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Trends: Supply Chain May Change in the Future

A logistics expert from Butler University said the pandemic’s impact on manufacturers’ inability to obtain raw materials and supplies has sounded the alarm about their reliance on China.

This story by Wes Mills originally appeared in Inside INdiana Business.

“I think this may be if you’re a prudent thinker,” said Matthew Caito, a faculty lecturer on global supply chain and analytics at the Lacy School of Business. “This would be an amazing wakeup call about your supply chain and the stability of your supply chain in outsourcing so much to China now.”

Caito says the disruption of the global supply chain and the shutting down of the U.S. economy has exposed the vulnerabilities of many organizations.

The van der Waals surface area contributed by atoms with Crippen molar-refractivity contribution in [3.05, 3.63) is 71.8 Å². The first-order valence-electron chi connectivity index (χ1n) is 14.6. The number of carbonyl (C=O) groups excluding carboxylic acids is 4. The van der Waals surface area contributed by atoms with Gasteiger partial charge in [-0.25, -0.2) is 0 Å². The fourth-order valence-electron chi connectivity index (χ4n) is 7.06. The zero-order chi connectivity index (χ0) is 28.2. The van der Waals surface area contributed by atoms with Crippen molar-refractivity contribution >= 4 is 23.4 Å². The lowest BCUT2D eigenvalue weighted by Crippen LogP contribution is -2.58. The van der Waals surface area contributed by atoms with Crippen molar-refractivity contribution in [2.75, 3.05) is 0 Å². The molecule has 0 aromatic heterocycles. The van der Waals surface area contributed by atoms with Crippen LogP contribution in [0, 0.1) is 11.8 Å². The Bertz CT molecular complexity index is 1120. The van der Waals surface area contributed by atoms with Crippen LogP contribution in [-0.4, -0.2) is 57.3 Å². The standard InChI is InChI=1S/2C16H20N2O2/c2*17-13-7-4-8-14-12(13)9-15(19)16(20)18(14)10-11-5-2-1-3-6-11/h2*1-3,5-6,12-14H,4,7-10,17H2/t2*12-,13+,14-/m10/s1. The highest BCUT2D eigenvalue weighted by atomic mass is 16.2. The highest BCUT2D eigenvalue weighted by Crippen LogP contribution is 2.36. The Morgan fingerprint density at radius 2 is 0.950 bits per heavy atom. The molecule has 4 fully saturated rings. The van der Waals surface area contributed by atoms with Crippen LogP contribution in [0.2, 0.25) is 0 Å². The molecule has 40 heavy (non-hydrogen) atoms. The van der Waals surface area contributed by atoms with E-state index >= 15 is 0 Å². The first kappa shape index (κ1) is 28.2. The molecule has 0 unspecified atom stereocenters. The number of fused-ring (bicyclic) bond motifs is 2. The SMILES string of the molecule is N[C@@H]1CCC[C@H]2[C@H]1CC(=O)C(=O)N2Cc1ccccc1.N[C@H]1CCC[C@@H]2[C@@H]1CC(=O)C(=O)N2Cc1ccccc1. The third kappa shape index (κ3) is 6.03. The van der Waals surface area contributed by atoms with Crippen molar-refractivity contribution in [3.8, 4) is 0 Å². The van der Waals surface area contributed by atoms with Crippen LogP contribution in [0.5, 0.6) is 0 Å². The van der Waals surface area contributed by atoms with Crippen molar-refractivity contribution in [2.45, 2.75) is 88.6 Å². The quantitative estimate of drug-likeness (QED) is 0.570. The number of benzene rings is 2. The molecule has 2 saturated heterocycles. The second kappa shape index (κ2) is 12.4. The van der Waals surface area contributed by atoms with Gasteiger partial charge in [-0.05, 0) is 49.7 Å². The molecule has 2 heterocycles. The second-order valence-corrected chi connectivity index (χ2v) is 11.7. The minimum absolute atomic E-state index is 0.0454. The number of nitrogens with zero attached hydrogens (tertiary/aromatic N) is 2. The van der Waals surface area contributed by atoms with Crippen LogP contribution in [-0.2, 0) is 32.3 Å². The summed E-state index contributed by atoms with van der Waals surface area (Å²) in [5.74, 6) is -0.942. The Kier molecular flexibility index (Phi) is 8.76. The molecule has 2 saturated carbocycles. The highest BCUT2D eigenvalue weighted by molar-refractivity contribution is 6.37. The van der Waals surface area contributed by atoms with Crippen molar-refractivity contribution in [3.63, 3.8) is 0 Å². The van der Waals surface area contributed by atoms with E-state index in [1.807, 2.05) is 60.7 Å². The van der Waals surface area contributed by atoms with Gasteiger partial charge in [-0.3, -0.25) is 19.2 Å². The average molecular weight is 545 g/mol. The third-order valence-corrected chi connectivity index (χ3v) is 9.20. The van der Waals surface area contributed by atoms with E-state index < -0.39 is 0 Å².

“When something like this happens, everything stops. Businesses have to stop because they just don’t know what’s going to happen,” Caito said. “Companies have to preserve their cash.”

He says the challenge going forward is how to restart the economy and how do companies restart manufacturing when there’s been such a global disruption.

“The other challenge is going to be, what’s going to happen to consumer confidence,” wonders Caito. “Forecasting is going to be exceptionally difficult. I would say for the next two to three years.”

Prior to teaching, Caito worked in operations and administration for his family’s business, a wholesale distributor of fresh produce for retail grocers.

From a consumer angle, Caito said many companies suddenly do not have a clear demand signal as the outbreak has completely changed buying behaviors and patterns.

Caito is concerned if there’s a resurgence of the virus this fall.

Caito said he’s a student of history and has been looking at newspaper coverage following the Spanish Flu pandemic of 1918, which lingered for about two years.

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